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WALKING TRAILS ON CAYMAN BRAC

Traditional trails and other trails up and down the island including the only two remaining cross-island trails

See also Some nature hikes and special places on Cayman Brac in this blog

We have over 15 hikes on Cayman Brac, large and small, plus delightful walks along the beach. The beach and ironshore hikes have been omitted from this article, but two are spectacular: Long Beach past the end of the road at Spot Bay; and First Cay at the east end of the road on south side. For that matter the whole island can be walked along the beach (it’s been done) except for the eastern nose of the island. There, the cliff drops straight into the sea. In addition, if you’re willing to share space with cars, the whole island can be walked tip to tip along the roads (four hours).

Our hiking trails are our special feature. The other two islands have only a few traditional trails. Here, there were at least seven running right across the island, north (where the people lived) to south (past the traditional “grounds” to the windward side). Now only two remain –and we can save them. Remnants of the others are with us too. All of the trails honor those who built and maintained these lifelines, and they keep us in touch with our social and natural history.

The paths that have been lost have suffered the indignity of being converted from pedestrian to vehicular use. There’s not even a sidewalk! But there is the potential for the glory days to return. THE JOYS AND BENEFITS OF FOOT TRAVEL ARE BEING REDISCOVERED EVERYWHERE, FOR HEALTH, HISTORY, APPRECIATION OF NATURE AND A MORE CONTEMPLATIVE AND RESPECTFUL WAY OF LIFE.

Which trail is the most beautiful?
Which trail is most historic?
What is your favorite trail?
What is mine?

The names of our inland trails and walks are listed here. All were in walkable condition in early 2014, but all need work. Carry loppers!

Old Lighthouse Trail, since 1937. Easternmost portion of Cayman Brac, important Brown Booby nesting area and site of a proposed protective national park.

Old Lighthouse Trail, since 1937. Easternmost portion of Cayman Brac, important Brown Booby nesting area and site of a proposed protective national park.

Big Channel Bluff Road, north approach

Big Channel Bluff Road, north approach

Hiking trails on Cayman Brac

(most of the traditional trails and other hikes, listed from west to east)

West End turtle crawl aka Rabe’s trail
West End Community Park an exercise path through the woods
Saltwater Pond Trail one of only two remaining coast-to coast trails
Hayman’s Pond to a geological phenomenon
Mass Grave not a hike but our most important historic site
The Splits to a geological phenomenon
The Mountain to a geological phenomenon
Stake Bay Bluff Road lost to cars except for the cliff approaches
Deadman’s Bluff Road shortened version; mostly given over to vehicles
Hemmington Road from Skull Cave on the north, it goes half-way across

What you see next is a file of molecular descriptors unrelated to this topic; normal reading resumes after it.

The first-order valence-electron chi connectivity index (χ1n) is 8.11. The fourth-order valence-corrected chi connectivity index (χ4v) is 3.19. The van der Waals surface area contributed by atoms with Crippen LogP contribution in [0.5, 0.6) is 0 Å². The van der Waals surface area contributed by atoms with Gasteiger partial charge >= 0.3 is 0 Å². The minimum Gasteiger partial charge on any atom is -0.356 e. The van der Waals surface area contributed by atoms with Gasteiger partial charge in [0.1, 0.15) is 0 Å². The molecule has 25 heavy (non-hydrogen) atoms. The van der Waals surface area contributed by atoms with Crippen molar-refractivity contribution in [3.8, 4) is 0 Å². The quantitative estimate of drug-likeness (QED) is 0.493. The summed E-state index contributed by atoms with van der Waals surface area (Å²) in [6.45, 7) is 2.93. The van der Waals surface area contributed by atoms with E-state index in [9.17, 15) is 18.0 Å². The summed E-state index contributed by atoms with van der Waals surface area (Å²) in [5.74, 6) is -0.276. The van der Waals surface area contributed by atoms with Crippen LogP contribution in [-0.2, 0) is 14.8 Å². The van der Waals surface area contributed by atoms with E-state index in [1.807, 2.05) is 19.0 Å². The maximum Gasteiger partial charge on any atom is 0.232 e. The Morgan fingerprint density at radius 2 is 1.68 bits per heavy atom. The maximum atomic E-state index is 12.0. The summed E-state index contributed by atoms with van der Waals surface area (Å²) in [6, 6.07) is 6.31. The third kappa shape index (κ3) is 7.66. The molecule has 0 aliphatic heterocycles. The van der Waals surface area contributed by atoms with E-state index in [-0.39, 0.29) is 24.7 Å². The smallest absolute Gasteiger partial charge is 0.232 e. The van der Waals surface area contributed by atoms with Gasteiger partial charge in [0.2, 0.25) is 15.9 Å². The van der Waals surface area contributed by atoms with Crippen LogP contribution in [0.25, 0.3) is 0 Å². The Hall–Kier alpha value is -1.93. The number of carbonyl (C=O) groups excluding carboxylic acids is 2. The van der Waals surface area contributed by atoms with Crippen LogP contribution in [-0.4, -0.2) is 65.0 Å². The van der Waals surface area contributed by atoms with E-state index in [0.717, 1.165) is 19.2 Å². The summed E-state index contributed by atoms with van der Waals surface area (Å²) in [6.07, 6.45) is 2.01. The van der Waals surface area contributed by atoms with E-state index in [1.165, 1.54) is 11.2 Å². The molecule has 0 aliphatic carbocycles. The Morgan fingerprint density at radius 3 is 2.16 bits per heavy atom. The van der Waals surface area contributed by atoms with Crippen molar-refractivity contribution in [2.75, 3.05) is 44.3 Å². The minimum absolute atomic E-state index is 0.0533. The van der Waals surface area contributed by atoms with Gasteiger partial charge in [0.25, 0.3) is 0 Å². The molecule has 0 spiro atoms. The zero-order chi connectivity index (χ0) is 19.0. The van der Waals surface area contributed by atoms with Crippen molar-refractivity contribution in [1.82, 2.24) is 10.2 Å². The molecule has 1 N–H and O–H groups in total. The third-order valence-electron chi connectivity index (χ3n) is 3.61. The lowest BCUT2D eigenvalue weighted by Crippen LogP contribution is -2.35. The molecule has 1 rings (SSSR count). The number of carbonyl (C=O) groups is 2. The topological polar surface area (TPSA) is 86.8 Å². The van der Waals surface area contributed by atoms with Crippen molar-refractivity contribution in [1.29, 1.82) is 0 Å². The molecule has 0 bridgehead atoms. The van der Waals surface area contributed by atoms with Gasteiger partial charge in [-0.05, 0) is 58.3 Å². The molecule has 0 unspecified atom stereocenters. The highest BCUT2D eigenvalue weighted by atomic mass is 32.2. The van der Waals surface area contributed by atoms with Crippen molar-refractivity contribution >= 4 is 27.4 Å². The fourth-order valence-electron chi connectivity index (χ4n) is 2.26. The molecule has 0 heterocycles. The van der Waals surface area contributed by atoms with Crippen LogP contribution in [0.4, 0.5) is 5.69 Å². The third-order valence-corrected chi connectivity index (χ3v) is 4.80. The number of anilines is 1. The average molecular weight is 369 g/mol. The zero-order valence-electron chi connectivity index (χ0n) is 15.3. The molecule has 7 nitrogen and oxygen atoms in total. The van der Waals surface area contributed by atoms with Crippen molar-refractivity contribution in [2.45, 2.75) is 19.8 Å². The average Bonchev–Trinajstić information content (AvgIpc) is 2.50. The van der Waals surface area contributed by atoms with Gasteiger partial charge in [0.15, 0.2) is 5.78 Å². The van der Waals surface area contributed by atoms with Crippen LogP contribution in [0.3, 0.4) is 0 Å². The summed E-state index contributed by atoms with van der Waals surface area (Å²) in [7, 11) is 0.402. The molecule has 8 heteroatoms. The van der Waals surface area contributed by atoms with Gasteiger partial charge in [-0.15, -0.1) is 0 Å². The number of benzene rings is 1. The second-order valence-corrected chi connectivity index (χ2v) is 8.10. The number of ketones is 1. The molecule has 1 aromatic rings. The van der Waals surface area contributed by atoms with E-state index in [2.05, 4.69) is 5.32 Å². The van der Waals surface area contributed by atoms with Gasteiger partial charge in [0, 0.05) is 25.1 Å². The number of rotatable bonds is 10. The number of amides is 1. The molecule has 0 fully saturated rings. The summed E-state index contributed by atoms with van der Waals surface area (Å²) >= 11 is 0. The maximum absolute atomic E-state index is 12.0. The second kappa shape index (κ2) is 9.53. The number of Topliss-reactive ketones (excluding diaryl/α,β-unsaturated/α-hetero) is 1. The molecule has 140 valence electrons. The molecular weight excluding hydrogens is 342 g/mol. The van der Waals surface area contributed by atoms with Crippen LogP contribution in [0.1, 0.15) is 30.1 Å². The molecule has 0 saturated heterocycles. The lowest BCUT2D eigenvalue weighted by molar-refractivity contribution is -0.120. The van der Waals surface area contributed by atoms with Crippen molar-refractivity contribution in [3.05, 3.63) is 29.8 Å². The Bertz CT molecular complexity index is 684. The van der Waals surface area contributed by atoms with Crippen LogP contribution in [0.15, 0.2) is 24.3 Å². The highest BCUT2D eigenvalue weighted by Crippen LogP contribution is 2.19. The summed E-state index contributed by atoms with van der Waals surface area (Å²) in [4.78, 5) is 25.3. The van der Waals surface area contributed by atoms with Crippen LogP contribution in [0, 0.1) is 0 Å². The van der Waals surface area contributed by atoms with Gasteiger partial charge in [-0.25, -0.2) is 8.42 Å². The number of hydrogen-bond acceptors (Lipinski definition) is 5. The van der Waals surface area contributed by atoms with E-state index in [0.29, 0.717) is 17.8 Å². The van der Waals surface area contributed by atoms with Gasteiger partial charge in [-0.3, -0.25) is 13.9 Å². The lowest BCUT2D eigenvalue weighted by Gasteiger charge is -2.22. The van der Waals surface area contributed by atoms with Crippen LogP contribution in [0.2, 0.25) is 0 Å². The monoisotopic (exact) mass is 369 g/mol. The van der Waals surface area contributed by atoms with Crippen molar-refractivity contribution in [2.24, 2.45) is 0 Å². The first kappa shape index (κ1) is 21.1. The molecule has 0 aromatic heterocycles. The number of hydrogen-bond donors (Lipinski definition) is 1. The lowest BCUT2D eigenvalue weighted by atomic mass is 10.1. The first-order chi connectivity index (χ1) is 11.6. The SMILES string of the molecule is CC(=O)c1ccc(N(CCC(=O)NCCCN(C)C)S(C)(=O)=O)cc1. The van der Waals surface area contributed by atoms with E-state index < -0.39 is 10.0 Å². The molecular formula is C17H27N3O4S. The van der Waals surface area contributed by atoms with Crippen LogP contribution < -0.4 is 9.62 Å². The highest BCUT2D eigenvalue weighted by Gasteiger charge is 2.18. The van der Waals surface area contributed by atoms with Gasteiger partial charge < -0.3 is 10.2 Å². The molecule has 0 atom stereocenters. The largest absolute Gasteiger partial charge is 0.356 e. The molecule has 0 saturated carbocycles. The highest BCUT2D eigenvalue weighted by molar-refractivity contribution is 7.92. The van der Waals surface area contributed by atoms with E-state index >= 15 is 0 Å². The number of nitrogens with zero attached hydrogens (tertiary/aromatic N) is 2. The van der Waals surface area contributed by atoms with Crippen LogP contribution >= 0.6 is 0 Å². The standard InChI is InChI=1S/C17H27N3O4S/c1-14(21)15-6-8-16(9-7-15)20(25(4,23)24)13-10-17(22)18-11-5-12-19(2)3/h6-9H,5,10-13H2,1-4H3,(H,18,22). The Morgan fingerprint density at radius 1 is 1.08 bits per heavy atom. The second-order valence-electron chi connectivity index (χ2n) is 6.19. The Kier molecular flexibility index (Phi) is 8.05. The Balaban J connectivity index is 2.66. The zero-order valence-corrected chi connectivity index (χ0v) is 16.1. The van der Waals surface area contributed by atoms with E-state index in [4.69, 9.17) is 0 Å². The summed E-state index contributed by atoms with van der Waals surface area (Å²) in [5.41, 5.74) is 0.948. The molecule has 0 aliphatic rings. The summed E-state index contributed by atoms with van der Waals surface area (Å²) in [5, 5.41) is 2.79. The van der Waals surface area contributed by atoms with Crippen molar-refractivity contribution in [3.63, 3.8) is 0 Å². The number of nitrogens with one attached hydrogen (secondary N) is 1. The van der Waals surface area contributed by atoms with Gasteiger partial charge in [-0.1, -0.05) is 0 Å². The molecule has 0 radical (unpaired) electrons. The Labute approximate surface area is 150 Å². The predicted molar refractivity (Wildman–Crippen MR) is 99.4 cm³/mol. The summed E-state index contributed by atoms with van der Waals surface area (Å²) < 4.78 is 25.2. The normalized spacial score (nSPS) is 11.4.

Bight Road our iconic coast-to-coast traditional trail
Parrot Reserve Loop a short trail on one side of The Bight Road south
Ann Tatum Road sorry, cars only; name should come off this list perhaps
Charlotte’s Road cars but for the cliff approaches, with a cave in each
Big Channel Bluff cars except for spectacular northern approach
Lighthouse Trail site of a future wilderness park, or just more houses?
The Bight “Road” (footpath) overlook, south cliff edge. Parrot Reserve (protected land) on both sides. Formerly, the path and railing went down the cliff and the track went straight to the beach.

The Bight “Road” (footpath) overlook, south cliff edge. Parrot Reserve (protected land) on both sides. Formerly, the path and railing went down the cliff and the track went straight to the beach.

Besides preserving the two remaining north-to-south trails and the other trails, there are challenges. We have lost beach access on Cayman Brac. On Grand Cayman, public access paths have been designated and they will always allow Caymanians and visitors to get to the beach. On Cayman Brac this work has been promised but never done. In former days, people could follow the traditional trails right to water’s edge. The Bight Road is an example. Only 30 years ago, facing south, one could walk down with the assistance of a railing, then follow the path to the sea. All of that has been lost. Is there any place today where you can you gaze out to sea from the top of a cliff, then carry your picnic lunch down the cliffside path to the water’s edge and picnic under the sea grapes? You can do it at Charlotte’s Road (south) but the beach property could be sold tomorrow and an imposing wall built to block both view and passage. Lost, for a mess of pottage. Not long ago, volunteers walked and noted all the traditional beach access paths. If government would cooperate with a commission or a committee, they could be saved for all time. If not, we slip further towards “private property, no trespassing”. The beach belongs to us all by law, but what if we can’t get to it?

A fallen cay makes a cave beside what’s left of Big Channel Bluff  Road. Bats and an occasional owl hang out here.

A fallen cay makes a cave beside what’s left of Big Channel Bluff Road. Bats and an occasional owl hang out here.

Pick a trail – walk one every day. And protect the terrain on both sides – a hiking trail would just be a town sidewalk if it weren’t for the forest on both sides. Rediscover an abandoned trail if you wish, and bring it back to use! Rock Road is one example. Enjoy our great outdoors!

February 2018
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